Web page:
The US maintains the capacity to hold 34,000 noncitizens in civil detention at any one time, in an expansive network of more than 200 facilities including county jails, private detention centers, and a handful of federal lockups. Most of the hundreds of thousands of people held in this system each year are subject to harsh mandatory detention laws, which do not allow for an individualized review of the decision to detain them during their immigration proceedings.

The ICE Office of Detention Oversight (ODO) conducted the death reviews and identified decisions it considered violations of the applicable detention standards, but did not reach conclusions about whether identified deficiencies in care contributed to the detainees’ deaths.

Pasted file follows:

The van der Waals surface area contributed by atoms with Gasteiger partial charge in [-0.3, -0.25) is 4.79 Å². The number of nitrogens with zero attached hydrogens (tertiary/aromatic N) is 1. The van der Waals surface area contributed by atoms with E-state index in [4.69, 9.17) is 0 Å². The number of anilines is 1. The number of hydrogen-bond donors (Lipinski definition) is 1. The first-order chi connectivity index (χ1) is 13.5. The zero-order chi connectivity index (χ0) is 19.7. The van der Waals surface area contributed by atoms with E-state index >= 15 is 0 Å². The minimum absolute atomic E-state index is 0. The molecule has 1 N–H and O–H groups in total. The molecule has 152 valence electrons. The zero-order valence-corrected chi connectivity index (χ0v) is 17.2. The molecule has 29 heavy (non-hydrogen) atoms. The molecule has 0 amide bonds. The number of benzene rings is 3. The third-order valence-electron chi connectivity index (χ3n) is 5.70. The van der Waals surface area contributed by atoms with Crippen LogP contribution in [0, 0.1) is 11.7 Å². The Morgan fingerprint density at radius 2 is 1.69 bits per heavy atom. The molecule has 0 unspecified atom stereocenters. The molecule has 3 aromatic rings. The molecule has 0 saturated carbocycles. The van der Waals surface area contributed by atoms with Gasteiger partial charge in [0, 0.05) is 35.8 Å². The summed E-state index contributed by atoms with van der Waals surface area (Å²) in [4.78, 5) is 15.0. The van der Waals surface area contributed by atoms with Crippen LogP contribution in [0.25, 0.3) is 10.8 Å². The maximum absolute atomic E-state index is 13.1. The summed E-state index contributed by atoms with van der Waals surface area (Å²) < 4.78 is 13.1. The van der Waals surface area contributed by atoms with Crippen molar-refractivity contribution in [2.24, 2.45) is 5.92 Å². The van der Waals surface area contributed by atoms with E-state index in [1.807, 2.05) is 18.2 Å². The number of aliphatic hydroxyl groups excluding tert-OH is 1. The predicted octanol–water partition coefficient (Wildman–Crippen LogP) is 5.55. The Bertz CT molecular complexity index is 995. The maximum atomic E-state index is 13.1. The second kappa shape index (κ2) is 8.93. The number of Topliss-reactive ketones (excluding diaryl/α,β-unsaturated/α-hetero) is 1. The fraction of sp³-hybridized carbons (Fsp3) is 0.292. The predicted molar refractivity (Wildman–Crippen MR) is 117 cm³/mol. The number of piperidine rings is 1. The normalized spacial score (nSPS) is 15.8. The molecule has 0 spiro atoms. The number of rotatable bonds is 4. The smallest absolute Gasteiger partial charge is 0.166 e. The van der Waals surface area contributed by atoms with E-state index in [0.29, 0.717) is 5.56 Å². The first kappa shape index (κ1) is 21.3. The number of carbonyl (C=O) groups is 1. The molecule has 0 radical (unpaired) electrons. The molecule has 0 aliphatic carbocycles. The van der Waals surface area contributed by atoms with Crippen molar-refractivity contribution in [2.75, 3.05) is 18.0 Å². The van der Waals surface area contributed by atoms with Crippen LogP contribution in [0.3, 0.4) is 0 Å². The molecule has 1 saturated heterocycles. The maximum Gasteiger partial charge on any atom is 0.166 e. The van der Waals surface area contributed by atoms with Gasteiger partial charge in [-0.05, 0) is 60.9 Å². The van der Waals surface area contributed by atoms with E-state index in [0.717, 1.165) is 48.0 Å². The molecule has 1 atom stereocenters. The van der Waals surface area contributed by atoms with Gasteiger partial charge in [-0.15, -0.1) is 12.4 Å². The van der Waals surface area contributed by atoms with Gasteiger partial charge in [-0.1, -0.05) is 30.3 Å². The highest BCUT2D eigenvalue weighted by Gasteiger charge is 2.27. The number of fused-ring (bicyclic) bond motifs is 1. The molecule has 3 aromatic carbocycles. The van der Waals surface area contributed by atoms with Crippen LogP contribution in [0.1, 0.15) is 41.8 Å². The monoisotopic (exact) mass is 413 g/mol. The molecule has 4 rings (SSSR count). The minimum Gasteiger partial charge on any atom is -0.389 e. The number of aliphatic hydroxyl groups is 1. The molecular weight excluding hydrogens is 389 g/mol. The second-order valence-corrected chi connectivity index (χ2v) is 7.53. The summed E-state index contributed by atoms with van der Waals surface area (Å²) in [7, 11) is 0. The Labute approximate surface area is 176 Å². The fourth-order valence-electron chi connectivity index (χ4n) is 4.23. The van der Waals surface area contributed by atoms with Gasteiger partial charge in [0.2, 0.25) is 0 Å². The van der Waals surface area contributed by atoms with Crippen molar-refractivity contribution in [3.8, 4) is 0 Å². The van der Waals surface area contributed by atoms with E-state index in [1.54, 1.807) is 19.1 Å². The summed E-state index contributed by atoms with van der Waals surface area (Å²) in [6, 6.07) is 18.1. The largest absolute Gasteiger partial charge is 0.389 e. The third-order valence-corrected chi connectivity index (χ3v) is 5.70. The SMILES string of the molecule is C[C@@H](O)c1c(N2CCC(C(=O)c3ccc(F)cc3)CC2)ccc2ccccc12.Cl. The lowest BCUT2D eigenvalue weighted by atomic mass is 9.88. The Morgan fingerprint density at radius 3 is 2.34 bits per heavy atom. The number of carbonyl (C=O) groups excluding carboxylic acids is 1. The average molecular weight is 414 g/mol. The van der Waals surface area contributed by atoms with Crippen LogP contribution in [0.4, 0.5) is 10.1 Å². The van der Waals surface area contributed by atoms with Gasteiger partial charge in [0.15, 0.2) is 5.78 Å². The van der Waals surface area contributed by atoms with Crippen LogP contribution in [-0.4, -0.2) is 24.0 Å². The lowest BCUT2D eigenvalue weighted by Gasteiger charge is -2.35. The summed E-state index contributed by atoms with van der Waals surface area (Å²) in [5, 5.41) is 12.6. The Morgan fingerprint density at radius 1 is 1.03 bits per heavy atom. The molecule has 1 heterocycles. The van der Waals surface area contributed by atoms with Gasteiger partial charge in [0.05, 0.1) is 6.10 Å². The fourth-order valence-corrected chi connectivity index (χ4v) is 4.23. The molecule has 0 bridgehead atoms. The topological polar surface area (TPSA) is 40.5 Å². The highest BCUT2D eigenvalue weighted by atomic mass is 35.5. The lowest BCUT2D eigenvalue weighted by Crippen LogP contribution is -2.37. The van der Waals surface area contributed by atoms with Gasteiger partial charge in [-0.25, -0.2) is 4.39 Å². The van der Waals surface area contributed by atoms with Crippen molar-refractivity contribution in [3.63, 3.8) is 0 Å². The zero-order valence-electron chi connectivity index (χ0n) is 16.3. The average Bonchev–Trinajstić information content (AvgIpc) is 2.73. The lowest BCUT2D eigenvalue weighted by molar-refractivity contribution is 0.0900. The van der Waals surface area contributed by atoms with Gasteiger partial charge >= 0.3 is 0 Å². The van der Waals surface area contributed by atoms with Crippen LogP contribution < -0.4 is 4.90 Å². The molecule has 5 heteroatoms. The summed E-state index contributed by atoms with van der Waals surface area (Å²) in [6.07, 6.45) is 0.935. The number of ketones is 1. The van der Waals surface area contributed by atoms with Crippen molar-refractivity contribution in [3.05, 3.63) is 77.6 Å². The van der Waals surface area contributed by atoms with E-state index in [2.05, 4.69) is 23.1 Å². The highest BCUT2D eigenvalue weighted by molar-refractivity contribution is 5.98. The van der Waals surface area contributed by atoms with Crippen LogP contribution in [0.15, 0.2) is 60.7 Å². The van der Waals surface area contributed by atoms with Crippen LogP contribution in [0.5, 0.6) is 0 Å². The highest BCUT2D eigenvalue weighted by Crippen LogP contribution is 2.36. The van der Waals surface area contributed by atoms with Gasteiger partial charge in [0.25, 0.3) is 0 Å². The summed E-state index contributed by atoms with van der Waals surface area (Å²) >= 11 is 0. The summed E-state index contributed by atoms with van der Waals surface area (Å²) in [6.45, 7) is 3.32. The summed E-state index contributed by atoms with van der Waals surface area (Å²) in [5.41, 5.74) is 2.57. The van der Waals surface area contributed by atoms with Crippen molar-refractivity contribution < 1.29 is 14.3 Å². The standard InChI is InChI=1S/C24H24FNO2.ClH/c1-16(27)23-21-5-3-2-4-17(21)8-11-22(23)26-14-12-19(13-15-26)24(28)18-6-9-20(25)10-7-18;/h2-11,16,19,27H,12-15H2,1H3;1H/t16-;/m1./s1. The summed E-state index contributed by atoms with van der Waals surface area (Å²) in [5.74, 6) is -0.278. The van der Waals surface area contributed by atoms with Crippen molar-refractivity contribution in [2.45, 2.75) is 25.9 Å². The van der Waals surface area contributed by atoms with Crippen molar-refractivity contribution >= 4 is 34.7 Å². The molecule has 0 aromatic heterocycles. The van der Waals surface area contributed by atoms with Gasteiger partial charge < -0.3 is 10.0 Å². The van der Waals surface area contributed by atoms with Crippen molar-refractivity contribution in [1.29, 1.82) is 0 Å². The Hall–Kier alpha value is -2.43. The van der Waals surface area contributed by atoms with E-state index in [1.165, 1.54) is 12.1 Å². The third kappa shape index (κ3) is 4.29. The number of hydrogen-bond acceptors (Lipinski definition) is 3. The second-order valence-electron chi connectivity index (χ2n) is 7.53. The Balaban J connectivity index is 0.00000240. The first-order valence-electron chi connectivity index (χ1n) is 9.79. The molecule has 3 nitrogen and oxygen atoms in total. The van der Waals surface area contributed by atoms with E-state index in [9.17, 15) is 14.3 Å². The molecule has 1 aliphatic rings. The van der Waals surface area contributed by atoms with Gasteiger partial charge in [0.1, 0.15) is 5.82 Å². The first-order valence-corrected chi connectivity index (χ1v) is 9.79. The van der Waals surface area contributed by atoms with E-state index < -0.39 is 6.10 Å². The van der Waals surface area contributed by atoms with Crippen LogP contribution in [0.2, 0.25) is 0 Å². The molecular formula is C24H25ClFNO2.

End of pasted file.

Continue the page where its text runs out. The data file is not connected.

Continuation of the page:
Human Rights Watch asked two independent experts to review the circumstances of the deaths, as detailed in the ICE ODO reviews. Dr. Marc Stern is a correctional health expert who is an assistant affiliate professor of public health at the University of Washington and a former subject matter expert for investigations conducted by the US Department of Homeland Security, as well as the former health services director for Washington State’s Department of Corrections. Dr. Allen Keller is an associate professor at New York University (NYU) School of Medicine, associate professor at the NYU Gallatin School of Individualized Study, director of the Bellevue/NYU Program for Survivors of Torture, and director of the NYU School of Medicine Center for Health and Human Rights and a general internist with an expertise in evaluation and treatment of immigrants and in access to health care for prisoners.